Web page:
65. Memorandum From the Joint Chiefs of Staff to Secretary of Defense McNamara1



  • Future of the Ryukyu Islands (U)
(S) Reference is made to JCSM–760–65, dated 16 October 1965, subject: “US-Japan Relations (U),”2 in which the Joint Chiefs of Staff agreed that the Departments of State and Defense should study US-Japanese relations, including an analysis of whether administrative responsibility for the Ryukyuan population could be carried out by Japan without impairing the value of our bases in the Ryukyus. Because of the strategic importance of the Ryukyus to the US military posture in the Pacific, the Joint Chiefs of Staff have considered separately the future of these islands. The views of the Joint Chiefs of Staff are set forth in the Appendix3 hereto and their conclusions follow:
Reversion of the Ryukyus to Japanese control would degrade the US strategic posture and seriously impair the US military position in the Far East. Exclusive US jurisdiction over the Ryukyus will continue for the foreseeable future to be essential to US and Free World security interests. Recent political problems with Japan over US use of Okinawa in support of Vietnam operations indicate the nature of the difficulties which the United States would likely encounter if the Ryukyus were under Japanese administrative control, even with special treaty provisions. This is particularly true [1 line of source text not declassified].
In view of the increasingly aggressive posture of Communist China, its growing nuclear capability, and the unsettled conditions in Southeast Asia, as well as in other areas around the periphery of Communist China, it would be premature and unrealistic to attempt to draw up a timetable for returning the Ryukyus to Japanese control.
Unilateral US control of Ryukyuan administrative procedures is essential for as long as we maintain major bases there to prevent the [Page 133] direct imposition of political limitations by another country upon the utilization of our Okinawa-based forces, equipment, materiel, and other resources. Less than full US administrative control of Okinawa would inhibit the operational flexibility of US military forces based there and might directly affect our nuclear capabilities in the Far East. Therefore, any transfer of administrative rights over the Ryukyus to Japan would severely dilute the military value of our Okinawan bases, particularly if there should be a change adverse to US interests in the Government or policies of Japan.
Demonstrated Japanese reluctance to share proportionately in Free World defense in the Pacific strengthens the requirement for continued US jurisdiction over Okinawa. Although the United States is exerting pressure on Japan to increase its defense effort, that pressure has not resulted in significant increases in its defense budget or in the scope of its defense mission, and it is premature to anticipate developments in this direction which would decrease the need for continued control of Okinawa by the United States.
The political situation appears to have improved somewhat since last July. Japanese officials have gone out of their way, on a number of occasions, to give public assurance of their acquiescence in the continuation of full US jurisdiction over the Ryukyus in order to insure the effectiveness of our military bases on Okinawa.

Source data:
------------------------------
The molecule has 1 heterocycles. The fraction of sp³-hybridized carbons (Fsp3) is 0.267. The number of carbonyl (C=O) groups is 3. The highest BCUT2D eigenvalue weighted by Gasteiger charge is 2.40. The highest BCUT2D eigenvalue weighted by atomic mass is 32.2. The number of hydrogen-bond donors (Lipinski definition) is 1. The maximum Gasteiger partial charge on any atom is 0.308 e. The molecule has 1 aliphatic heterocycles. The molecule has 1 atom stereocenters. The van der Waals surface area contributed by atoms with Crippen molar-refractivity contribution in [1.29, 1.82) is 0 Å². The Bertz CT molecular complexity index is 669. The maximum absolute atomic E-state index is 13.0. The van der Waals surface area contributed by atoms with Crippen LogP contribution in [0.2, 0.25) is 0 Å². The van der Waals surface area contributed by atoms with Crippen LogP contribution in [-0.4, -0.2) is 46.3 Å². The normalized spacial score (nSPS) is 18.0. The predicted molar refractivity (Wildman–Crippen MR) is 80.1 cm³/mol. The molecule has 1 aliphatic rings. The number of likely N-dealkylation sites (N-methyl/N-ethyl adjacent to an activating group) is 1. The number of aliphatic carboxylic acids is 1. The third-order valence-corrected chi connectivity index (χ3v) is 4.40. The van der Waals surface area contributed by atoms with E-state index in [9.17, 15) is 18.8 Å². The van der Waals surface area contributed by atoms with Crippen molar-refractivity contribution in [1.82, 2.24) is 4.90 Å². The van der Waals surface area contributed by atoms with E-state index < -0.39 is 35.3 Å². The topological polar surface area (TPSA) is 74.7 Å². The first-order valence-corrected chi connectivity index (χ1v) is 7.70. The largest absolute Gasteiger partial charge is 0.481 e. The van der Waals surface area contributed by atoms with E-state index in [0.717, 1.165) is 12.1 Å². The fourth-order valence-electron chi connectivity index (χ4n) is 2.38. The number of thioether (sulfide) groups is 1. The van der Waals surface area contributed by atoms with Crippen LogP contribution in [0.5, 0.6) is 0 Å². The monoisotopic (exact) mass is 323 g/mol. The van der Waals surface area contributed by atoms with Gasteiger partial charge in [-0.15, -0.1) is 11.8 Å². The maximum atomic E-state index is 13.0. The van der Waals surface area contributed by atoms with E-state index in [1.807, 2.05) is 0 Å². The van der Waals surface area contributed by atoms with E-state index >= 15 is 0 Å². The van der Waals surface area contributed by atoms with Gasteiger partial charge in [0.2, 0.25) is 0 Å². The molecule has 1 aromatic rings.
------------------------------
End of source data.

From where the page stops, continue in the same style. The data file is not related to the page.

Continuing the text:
The Joint Chiefs of Staff do not concur in proposals to relinquish administrative authority over the Ryukyus to Japan or to share such authority with Japan. They do agree that the United States should continue to eliminate those restrictions on the private freedoms of the Ryukyuan people which are not essential to the maintenance of the security of US military installations or of the Ryukyus themselves. The United States should also continue to transfer additional functions to the Ryukyuan Government, provided that such actions do not adversely affect US security interests or impair our freedom of military action.
The United States should continue to provide economic aid based on the capability of the Ryukyuan economy to utilize such aid efficiently. Increased Japanese economic aid and technical assistance should be welcomed and encouraged. However, the United States should continue to exercise basic control over the Government of Japan’s participation in the economic assistance program for the Ryukyus within the context of present US-Japanese agreements on this subject.
The United States should continue to use the US-Japan Consultative Committee, now operating under enlarged terms of reference, to accommodate Japan’s legitimate concern for her nationals in the Ryukyus.
(U) The Joint Chiefs of Staff recommend that the Appendix be approved for incorporation in the Department of Defense portion of the forthcoming studies on this subject.
For the Joint Chiefs of Staff:
John P. McConnell 4
Acting Chairman
Joint Chiefs of Staff
  1. Source: Washington Nationals Records Center, OSD/OASD/ISA Files, FRC 330 70 A 1266, 092 Ryukyus. Secret.
  2. Not found.
  3. Attached but not printed. This report was to serve as a basic document for an interdepartmental study of the Ryukyu question. (Memorandum from Maurice W. Roche to the Chairman, Joint Chiefs of Staff, February 21, 1966; Washington National Records Center, OSD/OASD/ISA Files, FRC 330 70 A 1266, 092 Ryukyus)
  4. Printed from a copy that indicates McConnell signed the original.